I’ve definitely written enough about my experiences on that island, still it’s worth mentioning 46-year old Zoran as he represent a decent amount of Croatians I’ve met (I forgot to take a picture of him). Zoran is back where he grew up to make money during the tourist season. As the owner of the restaurant, he told me, he has worked every day since mid May, which is more than 1300 hours, he is fed up with tourists, and his out-of-season life is in a big city, Zagreb.

- There I have a pizzeria, where I make shit pizza. I’m not a doctor, I’m not an artist. I have to work, because I have to live.

Zoran also told me about the ‘dirty’ Montenegro and the ‘wild’ Albanians. Being told about the neighboring countries and their lazy/dirty/aggressive/anarchist people I’ve experienced so far going from Slovenia to Albania.

Then football in Split. Last time the local team Hajduk met Dinamo Zagreb, people fought with clubs and iron rods on the highway, and I’ve heard a lot about the crazy Croatian mentality when it comes to football. Going down the coast, I saw Hajduk’s colors and letters and symbols painted everywhere with just a tiny bit of space for it, and talking to locals about the game made me really excited.

And the game itself was fairly good. Five goals, drama in the dying minutes and extremely disappointed Split fans after their loss. The fans of both teams sang through the whole match, still the most exciting thing that happened for me on the stands was that me and Ivan had gotten the same seat. Ivan got the whole section engaged in this little curiosity, while suggesting a few times mine was fake. I gave him my seat and took one of many empty ones. And so we smiled.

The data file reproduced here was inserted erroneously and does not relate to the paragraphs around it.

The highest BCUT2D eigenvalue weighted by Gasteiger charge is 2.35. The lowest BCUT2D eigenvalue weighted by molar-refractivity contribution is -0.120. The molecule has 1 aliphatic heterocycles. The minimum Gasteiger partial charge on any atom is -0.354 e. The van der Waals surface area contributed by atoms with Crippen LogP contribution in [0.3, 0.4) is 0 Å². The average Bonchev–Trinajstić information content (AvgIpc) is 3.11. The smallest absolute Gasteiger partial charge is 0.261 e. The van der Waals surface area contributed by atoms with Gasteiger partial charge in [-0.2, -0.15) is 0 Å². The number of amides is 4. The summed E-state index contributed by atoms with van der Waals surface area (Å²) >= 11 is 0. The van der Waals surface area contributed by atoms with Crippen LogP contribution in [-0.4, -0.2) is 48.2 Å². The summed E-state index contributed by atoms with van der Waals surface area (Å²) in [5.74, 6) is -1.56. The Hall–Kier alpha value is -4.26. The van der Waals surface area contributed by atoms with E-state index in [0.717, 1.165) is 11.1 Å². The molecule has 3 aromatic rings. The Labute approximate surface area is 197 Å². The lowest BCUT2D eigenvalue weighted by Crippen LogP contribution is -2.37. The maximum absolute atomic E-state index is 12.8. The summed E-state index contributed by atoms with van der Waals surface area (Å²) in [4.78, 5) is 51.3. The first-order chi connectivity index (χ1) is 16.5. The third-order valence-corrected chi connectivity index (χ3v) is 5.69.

Shortly after this picture was taken, the woman giving the massage showed the whole kitchen ‘the seven spots’ on a woman’s body. Non of us ever found out what the seven spots were all about but they were (of course, one might say) centered in the most intimate areas of the body, and the woman wasn’t shy. In the end I was happy that a we were not talking about ten or fourteen spots.

The kitchen is in a garage in the Hvar-village Sveta Nedilja, a little sacred haven away from the worst tourism, and here, in this kitchen, was a constant influx of people from near and far drinking coffee, talking and most of all (I suspect) gossiping. I had gotten there because I met Katarina (second from the left) on a small ferry up north and she invited me to her mom’s place. Which made this the first and only time I crossed the Croatian limit, which strictly divides their open arms and their private homes. Here, they had room for everybody, as her mom said.

Oh, this is update getting way too long. And so was my journey down the coast. Like Zoran I was getting fed up with tourist but felt I had to stay in the famous Dubrovnik for one night. It was packed with tourists and they’d turned the old fabulous town into something reminding me of a Middle Eastern market. I felt tired like Santa, and before I got to hear this trio called a duo, I knew it was time to say goodbye to roaring Croatia.

And so I left.

Picture update: I forgot to give you the traditional headgear of the island Pag. Salut!